The NLRP3 inflammasome is an intracellular multiprotein complex that is critical in protecting the host from infections or sterile injuries (Mao et al., 2013). NLRP3 can sense diverse stimuli including pathogen components, environment irritants, and host danger effectors, so its aberrant activation leads to many inflammatory diseases, such as sepsis (Mao et al., 2013), gout (Martinon et al., 2006), type 2 diabetes (Masters et al., 2010), atherosclerosis (Duewell et al., 2010; Bai et al., 2021), and Alzheimer’s disease (Heneka et al., 2013). It consists of a sensor, a nucleotide-binding domain, a leucine-rich repeat, pyrin domain-containing protein 3 (NLRP3), an adaptor, the apoptosis-associated speck-like protein containing a CARD (ASC), and an effector, caspase-1 (Swanson et al., 2019). NLRP3 inflammasome activation is a two-step process. First, it needs a priming signal to upregulate the expression of NLRP3 and pro-IL-1β, and the priming signal can be induced by various pathogen-associated molecular patterns (PAMPs) or through cytokines such as the tumor necrosis factor (TNF). Second, the inflammasome is formed and fully activated, which can be triggered by a wide variety of stimuli. Oligomerized NLRP3 recruits ASC and then forms a large complex to activate caspase-1, which induces the maturation of IL-1β and IL-18 as well as gasdermin D-mediated pyroptotic cell death.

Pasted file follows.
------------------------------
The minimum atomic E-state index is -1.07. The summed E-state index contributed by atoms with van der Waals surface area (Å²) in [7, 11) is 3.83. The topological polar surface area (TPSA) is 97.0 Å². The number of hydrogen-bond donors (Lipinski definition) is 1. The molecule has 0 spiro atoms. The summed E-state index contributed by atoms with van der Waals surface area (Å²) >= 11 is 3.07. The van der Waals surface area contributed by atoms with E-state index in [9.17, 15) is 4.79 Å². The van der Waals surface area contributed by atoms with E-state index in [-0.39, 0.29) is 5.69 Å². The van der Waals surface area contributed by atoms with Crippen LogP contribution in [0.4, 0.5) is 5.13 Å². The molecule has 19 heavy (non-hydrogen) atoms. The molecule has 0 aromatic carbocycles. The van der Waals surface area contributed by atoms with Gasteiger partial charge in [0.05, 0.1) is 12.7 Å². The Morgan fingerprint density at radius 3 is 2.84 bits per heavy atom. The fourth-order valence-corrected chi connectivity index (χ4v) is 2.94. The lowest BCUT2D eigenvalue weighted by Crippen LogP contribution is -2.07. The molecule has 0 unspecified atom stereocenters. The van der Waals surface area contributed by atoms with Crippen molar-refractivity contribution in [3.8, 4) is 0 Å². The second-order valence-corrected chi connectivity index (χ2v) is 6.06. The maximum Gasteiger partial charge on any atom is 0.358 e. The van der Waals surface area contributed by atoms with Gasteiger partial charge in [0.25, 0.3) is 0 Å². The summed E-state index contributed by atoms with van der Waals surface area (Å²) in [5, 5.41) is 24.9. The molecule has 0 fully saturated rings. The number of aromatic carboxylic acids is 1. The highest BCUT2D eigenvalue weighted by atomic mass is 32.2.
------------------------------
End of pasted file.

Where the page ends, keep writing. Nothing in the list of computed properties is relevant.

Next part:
In this study, we found that PL could inhibit the NLRP3 inflammasome activation in murine and human macrophages. Moreover, PL alleviated the lipopolysaccharide (LPS)-induced endotoxemia and MSU-induced peritonitis in vivo, which are NLRP3-dependent inflammations. Mechanistically, PL blocks NLRP3 inflammasome assembly by interrupting the interaction between NLRP3 and NEK7 and subsequent aggregation of NLRP3. Thus, our study identified PL as an NLRP3 inhibitor and indicated the potential application of PL in NLRP3-relevant diseases.
Materials and Methods
Wild-type (WT) C57BL/6 mice (8–10 weeks old, weight between 20–25 g) were bought from Hunan SJA Laboratory Animal Co., Ltd. (Changsha, China) and were kept under SPF conditions with standard chows and a 12- h light/dark cycle. All animal experiments were conducted in accordance with Animal Research: Reporting of In Vivo Experiments guidelines (Percie du Sert et al., 2020) and the Institutional Animal Care and Use Committee of Central South University.
Reagents and Antibodies